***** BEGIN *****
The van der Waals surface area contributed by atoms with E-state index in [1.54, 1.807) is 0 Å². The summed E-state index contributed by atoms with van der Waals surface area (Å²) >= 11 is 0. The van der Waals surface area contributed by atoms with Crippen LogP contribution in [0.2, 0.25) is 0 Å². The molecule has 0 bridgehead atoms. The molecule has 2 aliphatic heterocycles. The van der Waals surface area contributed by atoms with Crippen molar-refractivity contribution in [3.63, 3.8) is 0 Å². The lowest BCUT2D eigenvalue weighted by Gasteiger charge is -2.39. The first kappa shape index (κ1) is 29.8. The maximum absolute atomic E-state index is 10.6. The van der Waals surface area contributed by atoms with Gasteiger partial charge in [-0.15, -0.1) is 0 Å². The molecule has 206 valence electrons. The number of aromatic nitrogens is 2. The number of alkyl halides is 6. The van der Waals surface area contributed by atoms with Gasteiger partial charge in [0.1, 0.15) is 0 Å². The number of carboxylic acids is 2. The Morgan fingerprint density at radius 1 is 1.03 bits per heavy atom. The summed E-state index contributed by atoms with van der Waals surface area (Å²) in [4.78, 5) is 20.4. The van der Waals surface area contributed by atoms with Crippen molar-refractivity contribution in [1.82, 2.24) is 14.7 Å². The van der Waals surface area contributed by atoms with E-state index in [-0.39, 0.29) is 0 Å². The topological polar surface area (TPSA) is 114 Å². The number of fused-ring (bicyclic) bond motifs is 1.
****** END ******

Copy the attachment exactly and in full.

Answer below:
The van der Waals surface area contributed by atoms with E-state index in [1.54, 1.807) is 0 Å². The summed E-state index contributed by atoms with van der Waals surface area (Å²) >= 11 is 0. The van der Waals surface area contributed by atoms with Crippen LogP contribution in [0.2, 0.25) is 0 Å². The molecule has 0 bridgehead atoms. The molecule has 2 aliphatic heterocycles. The van der Waals surface area contributed by atoms with Crippen molar-refractivity contribution in [3.63, 3.8) is 0 Å². The lowest BCUT2D eigenvalue weighted by Gasteiger charge is -2.39. The first kappa shape index (κ1) is 29.8. The maximum absolute atomic E-state index is 10.6. The van der Waals surface area contributed by atoms with Gasteiger partial charge in [-0.15, -0.1) is 0 Å². The molecule has 206 valence electrons. The number of aromatic nitrogens is 2. The number of alkyl halides is 6. The van der Waals surface area contributed by atoms with Gasteiger partial charge in [0.1, 0.15) is 0 Å². The number of carboxylic acids is 2. The Morgan fingerprint density at radius 1 is 1.03 bits per heavy atom. The summed E-state index contributed by atoms with van der Waals surface area (Å²) in [4.78, 5) is 20.4. The van der Waals surface area contributed by atoms with Crippen molar-refractivity contribution in [1.82, 2.24) is 14.7 Å². The van der Waals surface area contributed by atoms with E-state index in [-0.39, 0.29) is 0 Å². The topological polar surface area (TPSA) is 114 Å². The number of fused-ring (bicyclic) bond motifs is 1.